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BARBADOS EMPLOYERS’ CONFEDERATION: Severance versus pay in lieu of notice


SHEENA MAYERS-GRANVILLE

BARBADOS EMPLOYERS’ CONFEDERATION: Severance versus pay in lieu of notice

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WHEN IT COMES to calculating the final payments for employees leaving a company there are a few categories that employers should consider, including outstanding salary, vacation pay, notice pay and severance pay.

Most persons have no issue calculating the outstanding holiday pay and therefore this article will be devoted to understanding the differences between severance pay and notice pay and when each is applicable.

A common fallacy exists with many Barbadians believing that once they leave a company they are entitled to receive severance pay.

Severance pay is only applicable in situations of genuine redundancy; and as per the Severance Payments Act this occurs when the business ceases to operate or a position no longer exists due to obsolescence/change in function or economic activity has reduced causing a reduction in the number of staff required.

Therefore it is clear that where an employee is dismissed for performance or conduct that severance is not applicable. Additionally, it is widely believed that once an employee works for two years they become entitled to severance pay; however, the Severance Payment Act specifies 104 weeks; therefore it is possible that an employee may technically not have completed two calendar years but may have completed 104 weeks, depending on how the dates fall. However, once employed for 104 weeks then the employee upon redundancy is entitled to severance pay.

Severance payments are calculated at the rate of 2 1/2 weeks’ pay for every year of service for the first ten years of service. For the 11th to 20th year of service, it is at the rate of three weeks’ pay for each completed year.

For the 21st to 33rd year, it is calculated at 3 1/2 weeks. A week’s pay in this calculation is the average earnings of the employee over the last 104 weeks employed. It is worthy to note that severance is not payable on severance in excess of 33 years or after an employee has reached the age of entitlement to full National Insurance Scheme (NIS) pension.

It is valuable for employers to note that they are eligible to claim a rebate of 25 per cent of the severance cost from the NIS. This rebate is paid from the Severance Fund to which only employers contribute and the claim for rebate must be submitted within six months of the employee being made redundant.

When completing the Severance Rebate claim form, employers should remember that notice pay is not eligible for the rebate; the only payment that is eligible for rebate is the severance amount.

Additionally, should an employer find themselves in the position of being unable to pay the severance payment immediately, the Severance Payment Act allows a grace period of two months from the date of termination and the National Insurance Department has a facility where employees may be advanced the severance payment from the Severance Fund and the employer is required to enter an agreement for repayment.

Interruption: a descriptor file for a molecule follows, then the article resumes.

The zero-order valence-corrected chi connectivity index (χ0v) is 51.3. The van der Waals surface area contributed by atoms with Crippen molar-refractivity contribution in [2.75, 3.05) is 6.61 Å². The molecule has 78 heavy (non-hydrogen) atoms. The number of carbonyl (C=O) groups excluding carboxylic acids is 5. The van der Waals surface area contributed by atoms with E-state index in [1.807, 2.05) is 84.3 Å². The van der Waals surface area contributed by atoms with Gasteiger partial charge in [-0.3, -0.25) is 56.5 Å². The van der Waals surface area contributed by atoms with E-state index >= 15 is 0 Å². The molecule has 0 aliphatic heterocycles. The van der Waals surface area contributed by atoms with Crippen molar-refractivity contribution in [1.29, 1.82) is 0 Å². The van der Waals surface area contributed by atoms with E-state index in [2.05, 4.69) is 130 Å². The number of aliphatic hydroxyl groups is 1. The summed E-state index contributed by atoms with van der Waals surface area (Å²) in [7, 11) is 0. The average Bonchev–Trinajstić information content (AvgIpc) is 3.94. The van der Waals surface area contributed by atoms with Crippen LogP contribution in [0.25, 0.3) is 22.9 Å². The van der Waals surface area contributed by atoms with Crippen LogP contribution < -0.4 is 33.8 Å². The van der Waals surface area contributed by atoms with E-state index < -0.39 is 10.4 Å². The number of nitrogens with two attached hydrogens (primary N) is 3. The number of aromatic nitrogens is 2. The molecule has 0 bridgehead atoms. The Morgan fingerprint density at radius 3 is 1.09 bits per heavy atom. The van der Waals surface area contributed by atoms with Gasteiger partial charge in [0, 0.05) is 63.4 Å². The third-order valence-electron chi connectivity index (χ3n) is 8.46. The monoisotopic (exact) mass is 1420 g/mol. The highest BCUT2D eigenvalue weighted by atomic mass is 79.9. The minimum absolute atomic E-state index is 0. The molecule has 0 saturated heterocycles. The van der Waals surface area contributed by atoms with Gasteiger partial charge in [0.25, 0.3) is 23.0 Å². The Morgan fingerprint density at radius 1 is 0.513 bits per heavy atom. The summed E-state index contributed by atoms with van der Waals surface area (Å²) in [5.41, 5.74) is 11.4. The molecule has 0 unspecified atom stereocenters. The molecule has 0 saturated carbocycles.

While severance only applies in the case of redundancy, an employee is entitled to notice of their termination unless it is a situation of summary dismissal due to gross misconduct that goes to the foundation of the contract – for example, fighting.

Therefore, if an employer is required to give an employee notice of their termination and they fail to do so for whatever reason, then the employee must be receive payment in lieu of notice; commonly referred to as notice pay.

For example, if on October 31 the manager were to tell John that his employment will come to an end on November 30, then John has effectively received one month’s notice of termination. John may or may not be requested to work until November 30 and receive his salary as normal. In such a situation, John received notice of termination and therefore no notice pay is due. However, should John be told of his termination on October 31 which is to take effect immediately, he then must receive one month’s pay in lieu of notice and his date of termination remains as October 31. 

The above scenario used one month as the notice period, but it must be carefully noted that the length of notice required is stipulated in the Employment Rights Act (ERA) and/or the contract of employment. The ERA has established minimum notice periods which range from one week’s notice to 2 1/2 months’ notice depending on length of service and pay cycle. However, where a contract of employment stipulates a higher value then both parties are bound by the contract. Should the contract have a shorter notice period then the ERA will determine the notice required.

Severance payments and notice pay are tools which are designed to lessen the hardship faced by employees who are dismissed. However, this does not diminish the importance of communication in the termination process.

Communication begins when employees are made aware of business trends and changes in the business before they feel the impact and it continues straight through to the termination discussion and how the company may assist an employee in moving forward.

Sheena Mayers-Granville is human resources manager, Unicomer Barbados Ltd.

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